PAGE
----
A group of Northwestern students, led by Lisanne Winslow, Ph.D., professor of biology and Fulbright scholar, was traveling in Tokyo, Japan, for a spring break biology study trip when the 9.0 earthquake hit the Pacific island nation on March 11. They were having lunch hundreds of miles from the epicenter of the quake but felt the quake and headed outside with other restaurant patrons.
Originally scheduled to return home the next day, on March 12, the group’s departure was delayed by shutdowns of public transportation and changes in airline schedules. Winslow, who was also accompanied by her daughters and sister, and the students arrived safely in the Twin Cities on March 15. The group was safe the entire time as the heaviest devastation from the earthquake and subsequent tsunami was several hours away from their location.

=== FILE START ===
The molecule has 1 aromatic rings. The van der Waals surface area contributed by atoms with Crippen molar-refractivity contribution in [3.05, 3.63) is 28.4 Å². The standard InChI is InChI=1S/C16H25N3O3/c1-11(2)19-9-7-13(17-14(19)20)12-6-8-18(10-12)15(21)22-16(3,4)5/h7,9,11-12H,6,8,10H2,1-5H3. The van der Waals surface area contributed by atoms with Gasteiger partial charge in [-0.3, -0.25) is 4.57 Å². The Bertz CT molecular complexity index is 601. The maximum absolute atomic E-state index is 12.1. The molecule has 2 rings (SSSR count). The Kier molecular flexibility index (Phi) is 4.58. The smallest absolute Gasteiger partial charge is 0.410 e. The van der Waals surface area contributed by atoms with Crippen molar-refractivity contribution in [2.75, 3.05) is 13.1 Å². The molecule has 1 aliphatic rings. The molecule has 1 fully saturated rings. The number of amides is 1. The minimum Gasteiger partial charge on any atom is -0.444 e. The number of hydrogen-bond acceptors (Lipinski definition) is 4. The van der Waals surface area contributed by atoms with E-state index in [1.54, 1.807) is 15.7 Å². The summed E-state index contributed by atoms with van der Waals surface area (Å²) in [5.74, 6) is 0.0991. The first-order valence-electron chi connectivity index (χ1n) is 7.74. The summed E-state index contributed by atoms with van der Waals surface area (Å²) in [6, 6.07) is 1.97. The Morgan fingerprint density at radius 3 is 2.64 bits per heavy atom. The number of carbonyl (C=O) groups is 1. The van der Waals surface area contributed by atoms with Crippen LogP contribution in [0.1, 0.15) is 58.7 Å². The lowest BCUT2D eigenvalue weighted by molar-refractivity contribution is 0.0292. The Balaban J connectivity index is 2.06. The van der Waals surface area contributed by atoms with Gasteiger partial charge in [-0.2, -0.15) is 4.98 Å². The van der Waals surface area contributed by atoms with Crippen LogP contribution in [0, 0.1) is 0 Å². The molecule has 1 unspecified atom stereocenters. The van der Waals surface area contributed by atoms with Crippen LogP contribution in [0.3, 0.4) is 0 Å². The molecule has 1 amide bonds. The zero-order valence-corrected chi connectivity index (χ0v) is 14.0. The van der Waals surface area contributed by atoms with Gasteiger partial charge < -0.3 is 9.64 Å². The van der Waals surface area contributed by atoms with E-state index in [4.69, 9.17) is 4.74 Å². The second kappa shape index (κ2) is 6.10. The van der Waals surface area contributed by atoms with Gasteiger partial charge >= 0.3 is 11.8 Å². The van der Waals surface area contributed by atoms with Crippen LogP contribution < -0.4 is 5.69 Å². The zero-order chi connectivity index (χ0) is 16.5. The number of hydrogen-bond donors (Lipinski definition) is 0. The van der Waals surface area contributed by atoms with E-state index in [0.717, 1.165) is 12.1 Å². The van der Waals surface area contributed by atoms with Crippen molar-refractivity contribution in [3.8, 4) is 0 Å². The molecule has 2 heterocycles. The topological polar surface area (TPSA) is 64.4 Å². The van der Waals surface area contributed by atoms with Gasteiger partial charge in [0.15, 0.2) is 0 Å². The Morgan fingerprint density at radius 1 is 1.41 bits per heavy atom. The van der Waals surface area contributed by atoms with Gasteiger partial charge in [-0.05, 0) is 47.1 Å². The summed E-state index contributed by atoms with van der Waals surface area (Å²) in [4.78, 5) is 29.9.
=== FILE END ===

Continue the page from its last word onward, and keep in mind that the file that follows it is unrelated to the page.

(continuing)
Tennis coach John Sanny and members of the NWC men’s and women’s tennis teams were in Kona, Hawaii, when the tsunami triggered by the Japan earthquake hit Hawaiian shores. The team had been forewarned and made it safely to higher ground before the tsunami hit. The tennis teams arrived home as scheduled on March 13.
We praise God for His protection of NWC students, staff and faculty, and continue to keep the people of Japan in our prayers.
Alum on the Front Lines in Japan
Scot Eaton ’06 has been leading communications for CRASH Japan, a Christian group helping with relief to the hardest-hit areas of Japan in the wake of the March 11 earthquake and tsunami. He has lived just north of Tokyo since September.
In an article that appeared in The Bemidji Pioneer, Eaton commented, “The greatest need in my area is just someone to talk to, and counseling—really coming to terms with what’s happened. The greatest needs on the coast are shoveling mud, picking up driftwood. It’s going to take months to clear away all that debris.”